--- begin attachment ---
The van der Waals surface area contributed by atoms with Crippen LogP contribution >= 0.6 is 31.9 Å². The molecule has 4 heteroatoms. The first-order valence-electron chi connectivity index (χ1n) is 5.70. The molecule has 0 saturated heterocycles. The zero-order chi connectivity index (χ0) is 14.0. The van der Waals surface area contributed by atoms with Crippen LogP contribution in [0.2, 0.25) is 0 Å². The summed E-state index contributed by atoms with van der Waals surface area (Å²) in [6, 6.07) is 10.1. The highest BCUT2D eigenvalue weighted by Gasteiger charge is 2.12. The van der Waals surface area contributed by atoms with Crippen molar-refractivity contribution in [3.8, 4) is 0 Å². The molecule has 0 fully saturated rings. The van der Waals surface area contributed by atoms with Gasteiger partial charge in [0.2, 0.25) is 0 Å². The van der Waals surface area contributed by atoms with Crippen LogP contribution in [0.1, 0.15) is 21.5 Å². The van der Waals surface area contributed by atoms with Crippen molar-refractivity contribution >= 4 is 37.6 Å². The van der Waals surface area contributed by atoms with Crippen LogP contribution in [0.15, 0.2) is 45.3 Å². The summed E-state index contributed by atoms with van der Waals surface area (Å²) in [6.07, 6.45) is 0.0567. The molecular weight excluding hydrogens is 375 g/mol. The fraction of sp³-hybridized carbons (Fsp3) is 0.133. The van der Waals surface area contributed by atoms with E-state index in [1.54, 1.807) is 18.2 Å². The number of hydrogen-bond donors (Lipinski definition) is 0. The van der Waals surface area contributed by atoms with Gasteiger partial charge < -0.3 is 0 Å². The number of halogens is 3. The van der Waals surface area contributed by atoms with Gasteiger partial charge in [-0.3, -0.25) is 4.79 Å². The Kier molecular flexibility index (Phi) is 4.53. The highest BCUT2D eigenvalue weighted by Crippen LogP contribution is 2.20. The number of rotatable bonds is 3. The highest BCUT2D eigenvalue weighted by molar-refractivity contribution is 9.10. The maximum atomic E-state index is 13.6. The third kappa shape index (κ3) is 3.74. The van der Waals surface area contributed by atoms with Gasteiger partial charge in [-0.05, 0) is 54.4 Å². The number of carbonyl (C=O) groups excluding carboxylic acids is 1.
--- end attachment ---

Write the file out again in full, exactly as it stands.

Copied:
The van der Waals surface area contributed by atoms with Crippen LogP contribution >= 0.6 is 31.9 Å². The molecule has 4 heteroatoms. The first-order valence-electron chi connectivity index (χ1n) is 5.70. The molecule has 0 saturated heterocycles. The zero-order chi connectivity index (χ0) is 14.0. The van der Waals surface area contributed by atoms with Crippen LogP contribution in [0.2, 0.25) is 0 Å². The summed E-state index contributed by atoms with van der Waals surface area (Å²) in [6, 6.07) is 10.1. The highest BCUT2D eigenvalue weighted by Gasteiger charge is 2.12. The van der Waals surface area contributed by atoms with Crippen molar-refractivity contribution in [3.8, 4) is 0 Å². The molecule has 0 fully saturated rings. The van der Waals surface area contributed by atoms with Gasteiger partial charge in [0.2, 0.25) is 0 Å². The van der Waals surface area contributed by atoms with Crippen LogP contribution in [0.1, 0.15) is 21.5 Å². The van der Waals surface area contributed by atoms with Crippen molar-refractivity contribution >= 4 is 37.6 Å². The van der Waals surface area contributed by atoms with Crippen LogP contribution in [0.15, 0.2) is 45.3 Å². The summed E-state index contributed by atoms with van der Waals surface area (Å²) in [6.07, 6.45) is 0.0567. The molecular weight excluding hydrogens is 375 g/mol. The fraction of sp³-hybridized carbons (Fsp3) is 0.133. The van der Waals surface area contributed by atoms with E-state index in [1.54, 1.807) is 18.2 Å². The number of hydrogen-bond donors (Lipinski definition) is 0. The van der Waals surface area contributed by atoms with Gasteiger partial charge < -0.3 is 0 Å². The number of halogens is 3. The van der Waals surface area contributed by atoms with Gasteiger partial charge in [-0.3, -0.25) is 4.79 Å². The Kier molecular flexibility index (Phi) is 4.53. The highest BCUT2D eigenvalue weighted by Crippen LogP contribution is 2.20. The number of rotatable bonds is 3. The highest BCUT2D eigenvalue weighted by molar-refractivity contribution is 9.10. The maximum atomic E-state index is 13.6. The third kappa shape index (κ3) is 3.74. The van der Waals surface area contributed by atoms with Gasteiger partial charge in [-0.05, 0) is 54.4 Å². The number of carbonyl (C=O) groups excluding carboxylic acids is 1.